# Ly, 7 bytes

&napfp*


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Similar to other solutions, this sorts the numbers the messes with the stack to get the smallest and second largest. Then it multiples them to get the answer.

&n       - read in all the numbers
a      - sort
f    - flip two entries (pushes 2nd largest down)
p   - discard top (3rd largest)
*  - multiple what's left (smallest and 2nd largest)
- exits and prints what's on the stack as a number



# Excel, 22 bytes

=MIN(A:A)*SMALL(A:A,3)


The SMALL() function finds the nth smallest number in a range.

# Nekomata, 4 bytes

o;*ṁ


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o;*ṁ
o       Sort
;      Nondeterministically split the list into two parts
*     Multiply; fails if the two parts have different lengths
ṁ    Take the minimum


# Julia, 24 21 bytes

-3 bytes: by @MarcMush

!a=(b=sort(a))[1]b[3]


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• 21 bytes Commented Sep 10, 2023 at 20:38

# Arturo, 20 bytes

$->a[sort'a a\0*a\2]  Try it Sort the lengths then multiply the first by the third. Same algorithm as blaketyro arrived at independently. # Bash + Linux utilities, 19 sort -n|dc -e??k?*p  Reads input from lines of STDIN. ### Explanation sort -n # sort numerically | # pipe to ... dc -e # ... dc expression ?? # push [1] and [2] k # pop [2] to precision register (unused) ? # push [3] * # pop and multiply [1] and [3] p # print  Try it online! # Jelly, 4 bytes Ṣm2P  A monadic Link that accepts a list of the four fence lengths and yields the maximal yard area. Try it online! ### How? Ṣm2P - Link: list of integers, F Ṣ - sort -> [a, b, c, d] m2 - modulo-2 slice -> [a, c] P - product -> a × c  # R, 28 bytes function(l)min(l)*sort(l)[3]  Try it online! -2 bytes thanks to pajonk. # R, 30 bytes function(l)prod(sort(l)[!0:1])  Try it online! • That's neat, but a straightforward approach is -2 bytes :-P Commented May 31, 2023 at 9:52 • @pajonk aw, nuts. Commented May 31, 2023 at 13:30 # J, 8 bytes ]*/@\:~  Attempt This Online! Sort down, then reduce from the right by alternatingly taking the right value and multiplying:  \:~2 8 5 9 9 8 5 2 ]*/9 8 5 2 9]8*5]2 -> 9]8*2 -> 9]16 -> 16  • Very clever application of gerund / Commented Sep 11, 2023 at 19:31 # Factor + math.unicode, 19 bytes [ sort <evens> Π ]  Attempt This Online! Sort the input, get the elements at even indices, then take the product. # Retina, 26 bytes N .+¶.+¶(.+)¶.+$.($&*$1*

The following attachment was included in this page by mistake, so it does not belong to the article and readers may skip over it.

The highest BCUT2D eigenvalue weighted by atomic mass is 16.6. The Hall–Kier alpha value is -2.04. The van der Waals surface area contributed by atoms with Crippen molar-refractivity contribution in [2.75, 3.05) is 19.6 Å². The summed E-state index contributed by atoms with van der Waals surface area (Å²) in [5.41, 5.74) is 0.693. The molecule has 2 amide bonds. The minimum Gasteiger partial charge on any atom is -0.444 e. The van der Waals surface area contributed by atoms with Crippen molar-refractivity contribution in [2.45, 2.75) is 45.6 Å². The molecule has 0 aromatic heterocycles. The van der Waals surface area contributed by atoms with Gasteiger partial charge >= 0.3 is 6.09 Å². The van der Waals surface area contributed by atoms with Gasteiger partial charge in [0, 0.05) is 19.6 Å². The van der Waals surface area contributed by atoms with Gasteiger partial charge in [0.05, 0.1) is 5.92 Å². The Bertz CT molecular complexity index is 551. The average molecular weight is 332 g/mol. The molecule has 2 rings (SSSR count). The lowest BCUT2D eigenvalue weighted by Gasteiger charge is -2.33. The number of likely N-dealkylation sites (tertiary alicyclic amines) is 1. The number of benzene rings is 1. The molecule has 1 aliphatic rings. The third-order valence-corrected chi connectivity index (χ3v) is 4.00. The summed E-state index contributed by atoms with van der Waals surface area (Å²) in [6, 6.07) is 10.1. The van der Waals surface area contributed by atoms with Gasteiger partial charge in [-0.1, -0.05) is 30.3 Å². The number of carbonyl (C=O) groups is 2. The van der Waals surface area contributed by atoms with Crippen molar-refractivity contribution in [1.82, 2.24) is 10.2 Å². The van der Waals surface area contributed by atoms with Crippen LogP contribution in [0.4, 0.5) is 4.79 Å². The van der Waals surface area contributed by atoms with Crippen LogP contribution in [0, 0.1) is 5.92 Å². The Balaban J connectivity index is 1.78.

Try it online! Takes input on separate lines but link is to test suite that splits on commas for convenience. Explanation: Port of @blaketyro's Python answer.

N


Sort numerically.

.+¶.+¶(.+)¶.+
$.($&*$1*  Multiply the first number by the third. # Charcoal, 13 bytes Ｉ×⌊θ⌈Φθ⁻κ⌕θ⌈θ  Try it online! Link is to verbose version of code. Takes input as a list of four elements. Explanation:  θ Input list ⌊ Take the minimum × Multiplied by θ Input list Φ Filtered where κ Current index ⁻ Subtract i.e. is not equal to θ Input list ⌈ Take the maximum ⌕ First index in θ Input list ⌈ Take the maximum Ｉ Cast to string Implicitly print  # Pyth, 5 bytes *F%2S  Try it online! ### Explanation *F%2SQ # implicitly add Q # implicitly assign Q = eval(input()) SQ # sort Q %2 # take every other element (so first and third) *F # reduce on multiplication  # Scala, 25 bytes Saved bytes thanks to the comments of @corvus_192 and @user Golfed version (25 bytes). Try it online! a=>a.min*a.sorted.tail(1)  Alternative: //scala 3 import scala.util.chaining._ def f(a:Int*):Int = a.sorted.pipe(a=>a(0)*a(2))  # Thunno 2M, 4 bytes Ṡz€p  Attempt This Online! #### Explanation Ṡz€p # Implicit input Ṡ # Sort in ascending order z # Uninterleave ([a, b, c, d] -> [[a, c], [b, d]]) €p # Product of each inner pair # Implicit output of minimum (M flag)  # 05AB1E, 4 bytes {ιPß  Explanation: { # Sort the (implicit) input-quartet from lowest to highest ι # Uninterleave it into two parts: [a,b,c,d]→[[a,c],[b,d]] P # Get the product of both inner lists ß # Get the minimum of this pair # (which is output implicitly as result)  # Japt-g, 5 bytes Íó Ë×  Íó Ë× :Implicit input of array Í :Sort ó :Uninterleave Ë :Map × : Reduce by multiplication :Implicit output of first element  # Desmos, 19 bytes f(l)=l.minl.sort[3]  Try It On Desmos! Port of literally all the other answers here. # Perl 5-pa, 30 bytes $_=(@F=sort{$a-$b}@F)[0]*\$F[2]


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# Ruby, 21 bytes

->*l{l.sort![2]*l[0]}


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Nothing particularly original here.

# BQN, 7 bytes

×´0‿2⊏∧


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      ∧ # ascending sort
0‿2⊏  # select first and third elements
×´      # product


# C (gcc), 59 bytes

g(a,b)int*a,*b;{b=*a-*b;}f(int*l){qsort(l,4,4,g);*l*=l[2];}


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Takes a 4-element integer array as input and stores the result in the first element of that array. It can probably be shortened, but it's still one of my better submissions :)

Explanation:

// This will be used as a comparison function for qsort(), so that
// integers can be sorted in ascending order.
g(a,b)int*a,*b;
{
b=*a-*b;
}

f(int*l)
{
// Sort l, assuming it has 4 elements with element size 4 (which is usually
// the size of integers in bytes), and using g() as a comparator.
qsort(l,4,4,g);

// Stores the first (minimum) element of l times the second-largest element
// in the first element of l.
*l*=l[2];
}


46-byte version using some complicated flag (-zexecstack), suggested by @ceilingcat:

f(int*l){qsort(l,4,4,"\x8b\7+\6ð");*l*=l[2];}


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# Lua, 35 bytes

table.sort(arg)print(arg[1]*arg[3])